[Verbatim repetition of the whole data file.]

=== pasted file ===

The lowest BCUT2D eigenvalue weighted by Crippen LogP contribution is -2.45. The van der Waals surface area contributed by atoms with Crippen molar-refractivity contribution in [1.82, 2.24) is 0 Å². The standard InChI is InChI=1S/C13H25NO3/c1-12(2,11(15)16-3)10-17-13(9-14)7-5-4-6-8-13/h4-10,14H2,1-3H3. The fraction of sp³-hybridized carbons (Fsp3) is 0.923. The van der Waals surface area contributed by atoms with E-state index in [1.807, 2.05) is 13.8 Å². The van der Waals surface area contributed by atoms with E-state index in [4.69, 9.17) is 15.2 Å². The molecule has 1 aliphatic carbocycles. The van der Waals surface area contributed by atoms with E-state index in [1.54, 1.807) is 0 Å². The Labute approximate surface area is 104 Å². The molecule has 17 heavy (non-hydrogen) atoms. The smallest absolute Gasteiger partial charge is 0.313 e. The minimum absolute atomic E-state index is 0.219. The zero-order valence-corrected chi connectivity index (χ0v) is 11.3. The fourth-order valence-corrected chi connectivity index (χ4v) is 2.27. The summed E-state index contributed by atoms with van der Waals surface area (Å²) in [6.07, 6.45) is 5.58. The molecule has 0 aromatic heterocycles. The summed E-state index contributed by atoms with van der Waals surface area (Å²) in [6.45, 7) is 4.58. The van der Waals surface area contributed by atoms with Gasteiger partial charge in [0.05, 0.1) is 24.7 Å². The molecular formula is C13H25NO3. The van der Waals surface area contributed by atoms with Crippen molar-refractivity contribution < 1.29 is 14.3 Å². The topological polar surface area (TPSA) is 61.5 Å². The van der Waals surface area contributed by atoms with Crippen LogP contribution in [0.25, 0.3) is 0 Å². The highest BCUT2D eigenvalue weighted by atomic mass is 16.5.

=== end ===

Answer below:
The lowest BCUT2D eigenvalue weighted by Crippen LogP contribution is -2.45. The van der Waals surface area contributed by atoms with Crippen molar-refractivity contribution in [1.82, 2.24) is 0 Å². The standard InChI is InChI=1S/C13H25NO3/c1-12(2,11(15)16-3)10-17-13(9-14)7-5-4-6-8-13/h4-10,14H2,1-3H3. The fraction of sp³-hybridized carbons (Fsp3) is 0.923. The van der Waals surface area contributed by atoms with E-state index in [1.807, 2.05) is 13.8 Å². The van der Waals surface area contributed by atoms with E-state index in [4.69, 9.17) is 15.2 Å². The molecule has 1 aliphatic carbocycles. The van der Waals surface area contributed by atoms with E-state index in [1.54, 1.807) is 0 Å². The Labute approximate surface area is 104 Å². The molecule has 17 heavy (non-hydrogen) atoms. The smallest absolute Gasteiger partial charge is 0.313 e. The minimum absolute atomic E-state index is 0.219. The zero-order valence-corrected chi connectivity index (χ0v) is 11.3. The fourth-order valence-corrected chi connectivity index (χ4v) is 2.27. The summed E-state index contributed by atoms with van der Waals surface area (Å²) in [6.07, 6.45) is 5.58. The molecule has 0 aromatic heterocycles. The summed E-state index contributed by atoms with van der Waals surface area (Å²) in [6.45, 7) is 4.58. The van der Waals surface area contributed by atoms with Gasteiger partial charge in [0.05, 0.1) is 24.7 Å². The molecular formula is C13H25NO3. The van der Waals surface area contributed by atoms with Crippen molar-refractivity contribution < 1.29 is 14.3 Å². The topological polar surface area (TPSA) is 61.5 Å². The van der Waals surface area contributed by atoms with Crippen LogP contribution in [0.25, 0.3) is 0 Å². The highest BCUT2D eigenvalue weighted by atomic mass is 16.5.